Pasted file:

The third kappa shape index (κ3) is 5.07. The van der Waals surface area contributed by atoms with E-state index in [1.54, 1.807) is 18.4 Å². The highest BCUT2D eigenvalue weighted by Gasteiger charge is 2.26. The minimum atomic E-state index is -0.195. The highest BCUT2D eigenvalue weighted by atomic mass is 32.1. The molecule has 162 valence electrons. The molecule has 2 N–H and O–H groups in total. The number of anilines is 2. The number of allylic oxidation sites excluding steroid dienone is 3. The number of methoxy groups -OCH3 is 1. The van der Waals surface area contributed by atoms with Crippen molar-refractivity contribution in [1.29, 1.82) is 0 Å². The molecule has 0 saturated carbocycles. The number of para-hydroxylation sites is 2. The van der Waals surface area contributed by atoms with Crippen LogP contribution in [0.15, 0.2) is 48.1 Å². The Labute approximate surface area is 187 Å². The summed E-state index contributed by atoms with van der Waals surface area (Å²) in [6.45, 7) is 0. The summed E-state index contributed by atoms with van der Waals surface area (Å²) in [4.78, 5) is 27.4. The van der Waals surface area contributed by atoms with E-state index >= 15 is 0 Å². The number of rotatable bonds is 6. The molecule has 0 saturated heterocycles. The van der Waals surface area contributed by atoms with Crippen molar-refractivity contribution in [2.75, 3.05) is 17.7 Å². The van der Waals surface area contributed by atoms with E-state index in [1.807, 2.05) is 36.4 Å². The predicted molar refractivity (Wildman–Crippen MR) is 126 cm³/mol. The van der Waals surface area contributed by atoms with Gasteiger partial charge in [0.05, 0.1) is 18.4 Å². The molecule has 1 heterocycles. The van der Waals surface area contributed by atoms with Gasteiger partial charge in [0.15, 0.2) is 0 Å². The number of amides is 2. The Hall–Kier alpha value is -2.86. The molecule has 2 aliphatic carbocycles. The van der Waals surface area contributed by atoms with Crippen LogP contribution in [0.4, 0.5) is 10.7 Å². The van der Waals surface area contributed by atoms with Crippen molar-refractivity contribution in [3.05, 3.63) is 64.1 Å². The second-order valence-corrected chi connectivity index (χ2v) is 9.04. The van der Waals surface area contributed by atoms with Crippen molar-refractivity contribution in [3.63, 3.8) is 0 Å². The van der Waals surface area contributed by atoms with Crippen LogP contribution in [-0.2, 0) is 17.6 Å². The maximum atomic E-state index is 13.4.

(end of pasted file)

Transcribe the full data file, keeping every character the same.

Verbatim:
The third kappa shape index (κ3) is 5.07. The van der Waals surface area contributed by atoms with E-state index in [1.54, 1.807) is 18.4 Å². The highest BCUT2D eigenvalue weighted by Gasteiger charge is 2.26. The minimum atomic E-state index is -0.195. The highest BCUT2D eigenvalue weighted by atomic mass is 32.1. The molecule has 162 valence electrons. The molecule has 2 N–H and O–H groups in total. The number of anilines is 2. The number of allylic oxidation sites excluding steroid dienone is 3. The number of methoxy groups -OCH3 is 1. The van der Waals surface area contributed by atoms with Crippen molar-refractivity contribution in [1.29, 1.82) is 0 Å². The molecule has 0 saturated carbocycles. The number of para-hydroxylation sites is 2. The van der Waals surface area contributed by atoms with Crippen LogP contribution in [0.15, 0.2) is 48.1 Å². The Labute approximate surface area is 187 Å². The summed E-state index contributed by atoms with van der Waals surface area (Å²) in [6.45, 7) is 0. The summed E-state index contributed by atoms with van der Waals surface area (Å²) in [4.78, 5) is 27.4. The van der Waals surface area contributed by atoms with E-state index >= 15 is 0 Å². The number of rotatable bonds is 6. The molecule has 0 saturated heterocycles. The van der Waals surface area contributed by atoms with Crippen molar-refractivity contribution in [2.75, 3.05) is 17.7 Å². The van der Waals surface area contributed by atoms with E-state index in [1.807, 2.05) is 36.4 Å². The predicted molar refractivity (Wildman–Crippen MR) is 126 cm³/mol. The van der Waals surface area contributed by atoms with Gasteiger partial charge in [0.05, 0.1) is 18.4 Å². The molecule has 1 heterocycles. The van der Waals surface area contributed by atoms with Gasteiger partial charge in [0.15, 0.2) is 0 Å². The number of amides is 2. The Hall–Kier alpha value is -2.86. The molecule has 2 aliphatic carbocycles. The van der Waals surface area contributed by atoms with Crippen LogP contribution in [0.4, 0.5) is 10.7 Å². The van der Waals surface area contributed by atoms with Crippen molar-refractivity contribution in [3.05, 3.63) is 64.1 Å². The second-order valence-corrected chi connectivity index (χ2v) is 9.04. The van der Waals surface area contributed by atoms with Crippen molar-refractivity contribution in [3.63, 3.8) is 0 Å². The van der Waals surface area contributed by atoms with Crippen LogP contribution in [-0.2, 0) is 17.6 Å². The maximum atomic E-state index is 13.4.